Calcium Carbonate Production by Coccolithophorid Algae in Long Term, Carbon Dioxide Sequestration

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Predictions of increasing levels of anthropogenic carbon dioxide (CO{sub 2}) and the specter of global warming have intensified research efforts to identify ways to sequester carbon. A number of novel avenues of research are being considered, including bioprocessing methods to promote and accelerate biosequestration of CO{sub 2} from the environment through the growth of organisms such as coccolithophorids, which are capable of sequestering CO{sub 2} relatively permanently. Calcium and magnesium carbonates are currently the only proven, long-term storage reservoirs for carbon. Whereas organic carbon is readily oxidized and releases CO{sub 2} through microbial decomposition on land and in the sea, ... continued below

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Fabry, V. J. June 30, 2006.

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Predictions of increasing levels of anthropogenic carbon dioxide (CO{sub 2}) and the specter of global warming have intensified research efforts to identify ways to sequester carbon. A number of novel avenues of research are being considered, including bioprocessing methods to promote and accelerate biosequestration of CO{sub 2} from the environment through the growth of organisms such as coccolithophorids, which are capable of sequestering CO{sub 2} relatively permanently. Calcium and magnesium carbonates are currently the only proven, long-term storage reservoirs for carbon. Whereas organic carbon is readily oxidized and releases CO{sub 2} through microbial decomposition on land and in the sea, carbonates can sequester carbon over geologic time scales. This proposal investigates the use of coccolithophorids--single-celled, marine algae that are the major global producers of calcium carbonate--to sequester CO{sub 2} emissions from power plants. Cultivation of coccolithophorids for calcium carbonate (CaCO{sub 3}) precipitation is environmentally benign and results in a stable product with potential commercial value. Because this method of carbon sequestration does not impact natural ecosystem dynamics, it avoids controversial issues of public acceptability and legality associated with other options such as direct injection of CO{sub 2} into the sea and ocean fertilization. Consequently, cultivation of coccolithophorids could be carried out immediately and the amount of carbon sequestered as CaCO{sub 3} could be readily quantified. The significant advantages of this approach warrant its serious investigation. The major goals of the proposed research are to identify the growth conditions that will result in the maximum amount of CO{sub 2} sequestration through coccolithophorid calcite production and to evaluate the costs/benefits of using coccolithophorid cultivation ponds to abate CO{sub 2} emissions from power plants.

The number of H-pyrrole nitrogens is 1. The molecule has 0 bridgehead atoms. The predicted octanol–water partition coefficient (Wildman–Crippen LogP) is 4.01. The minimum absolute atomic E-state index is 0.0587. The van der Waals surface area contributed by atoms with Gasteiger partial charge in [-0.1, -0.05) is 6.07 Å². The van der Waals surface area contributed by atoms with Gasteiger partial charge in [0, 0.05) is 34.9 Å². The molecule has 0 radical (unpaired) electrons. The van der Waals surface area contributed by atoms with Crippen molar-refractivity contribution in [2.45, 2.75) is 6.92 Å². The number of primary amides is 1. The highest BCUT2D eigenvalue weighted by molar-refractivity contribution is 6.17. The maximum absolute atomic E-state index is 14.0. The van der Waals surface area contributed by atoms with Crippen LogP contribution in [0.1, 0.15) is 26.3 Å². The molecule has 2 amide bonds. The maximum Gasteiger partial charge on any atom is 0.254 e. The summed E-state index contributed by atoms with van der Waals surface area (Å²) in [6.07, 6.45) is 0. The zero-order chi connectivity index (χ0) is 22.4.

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  • Report No.: None
  • Grant Number: FC26-01NT41132
  • DOI: 10.2172/895625 | External Link
  • Office of Scientific & Technical Information Report Number: 895625
  • Archival Resource Key: ark:/67531/metadc882835

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  • June 30, 2006

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  • Sept. 22, 2016, 2:13 a.m.

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  • Dec. 6, 2016, 7:37 p.m.

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Fabry, V. J. Calcium Carbonate Production by Coccolithophorid Algae in Long Term, Carbon Dioxide Sequestration, report, June 30, 2006; United States. (digital.library.unt.edu/ark:/67531/metadc882835/: accessed September 23, 2017), University of North Texas Libraries, Digital Library, digital.library.unt.edu; crediting UNT Libraries Government Documents Department.